B2B brands, meanwhile, tend to use full sentences and punctuation to enhance that professionalism that helps them connect with other corporations. Take a look at the difference between these tweets from Netflix and Salesforce:

Notice that Salesforce’s tweet isn’t overly formal or dry — their approach is professional but easygoing.

3. Sentence Length

Short sentences are easy to read. They give you the information you need in concise, digestible chunks. But too many short sentences in a row are boring. Long, flowing sentences are more difficult to read, but can add variety to your content.

Lululemon, a B2C athleisure clothing brand, relies on short sentences almost exclusively. In the context of their website, these sentences are powerful and punchy — which is the way they want their buyers to feel.

Hubspot, meanwhile, is a multi-platform B2B software company with a much more complex product offering. As a result, their sentences tend to be longer and more explanatory. However, they don’t say more than they need to — which is a hallmark of all good copy.

Depending on the complexity of your product and the needs of your customers, it’s important for you to decide whether your sentences should be elaborate or to-the-point.

4. Word choice

Used sparingly, thesauruses are really useful tools for finding the best word for your needs. That said, it’s easy to over-rely on them (Friends fans will remember Joey’s experience with the thesaurus). Soon your writing can become overly complex and difficult to read — a surefire way to make your buyer leave the page.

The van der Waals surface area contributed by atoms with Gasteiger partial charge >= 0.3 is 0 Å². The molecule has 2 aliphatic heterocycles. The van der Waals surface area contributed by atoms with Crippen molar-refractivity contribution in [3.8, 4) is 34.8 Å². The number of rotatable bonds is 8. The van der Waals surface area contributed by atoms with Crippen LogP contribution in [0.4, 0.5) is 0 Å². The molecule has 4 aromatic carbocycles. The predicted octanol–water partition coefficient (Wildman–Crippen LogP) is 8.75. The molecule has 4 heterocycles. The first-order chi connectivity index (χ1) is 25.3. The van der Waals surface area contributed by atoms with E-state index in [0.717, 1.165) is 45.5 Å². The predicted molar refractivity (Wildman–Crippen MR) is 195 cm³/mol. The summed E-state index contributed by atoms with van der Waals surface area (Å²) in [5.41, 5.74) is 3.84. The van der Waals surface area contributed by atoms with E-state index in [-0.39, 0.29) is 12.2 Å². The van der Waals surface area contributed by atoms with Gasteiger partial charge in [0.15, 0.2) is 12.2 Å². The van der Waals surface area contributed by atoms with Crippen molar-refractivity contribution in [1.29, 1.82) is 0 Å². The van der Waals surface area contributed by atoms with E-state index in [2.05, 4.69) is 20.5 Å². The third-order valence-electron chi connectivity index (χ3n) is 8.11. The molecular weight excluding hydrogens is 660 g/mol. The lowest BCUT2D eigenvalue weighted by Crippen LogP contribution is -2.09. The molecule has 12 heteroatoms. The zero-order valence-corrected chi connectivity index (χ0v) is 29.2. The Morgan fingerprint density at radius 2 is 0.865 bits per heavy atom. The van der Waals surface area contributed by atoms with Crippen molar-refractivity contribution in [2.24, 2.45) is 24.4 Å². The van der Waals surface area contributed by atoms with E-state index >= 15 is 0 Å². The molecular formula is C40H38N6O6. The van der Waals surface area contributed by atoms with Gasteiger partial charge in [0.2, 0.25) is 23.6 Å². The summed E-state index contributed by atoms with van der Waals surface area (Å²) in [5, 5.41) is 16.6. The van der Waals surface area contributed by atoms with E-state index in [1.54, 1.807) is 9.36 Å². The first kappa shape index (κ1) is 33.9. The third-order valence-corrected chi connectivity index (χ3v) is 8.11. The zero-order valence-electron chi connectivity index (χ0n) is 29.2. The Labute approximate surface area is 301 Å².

No matter what kind of product you sell, you should aim to keep your vocabulary as simple as possible. That doesn’t mean you need to dumb down your text for your readers. It means you should find the best, most appropriate word for your requirements.

Jaguar’s company page uses language that’s both evocative and understandable to paint a picture of their company values.

5. Call your buyer to action

You can lead the horse to water, but you can’t make them drink. However, that’s not to say you can’t try. Don’t put in the graft writing a page of great copy, then leave your buyer in the lurch at the end.

No matter which format you’re writing in, it’s important to include a call-to-action at the end so your buyer knows what to do next. This can be the suggestion to buy a product, visit a related page, or sign up to your newsletter. Just make sure you include a relevant, useful call-to-action.

The Hubspot homepage is a great place to see this in action. Every segment of text tells the reader what to do next – making their sales process a total breeze.

Your call to action: work with a freelance copywriter to establish a distinctive tone for your brand

See what I mean? Now you know how to tweak your text to better engage your buyers, it’s time to take action. Find your brand’s voice and improve communication with your customers by working with a freelance copywriter to establish and implement your distinctive tone.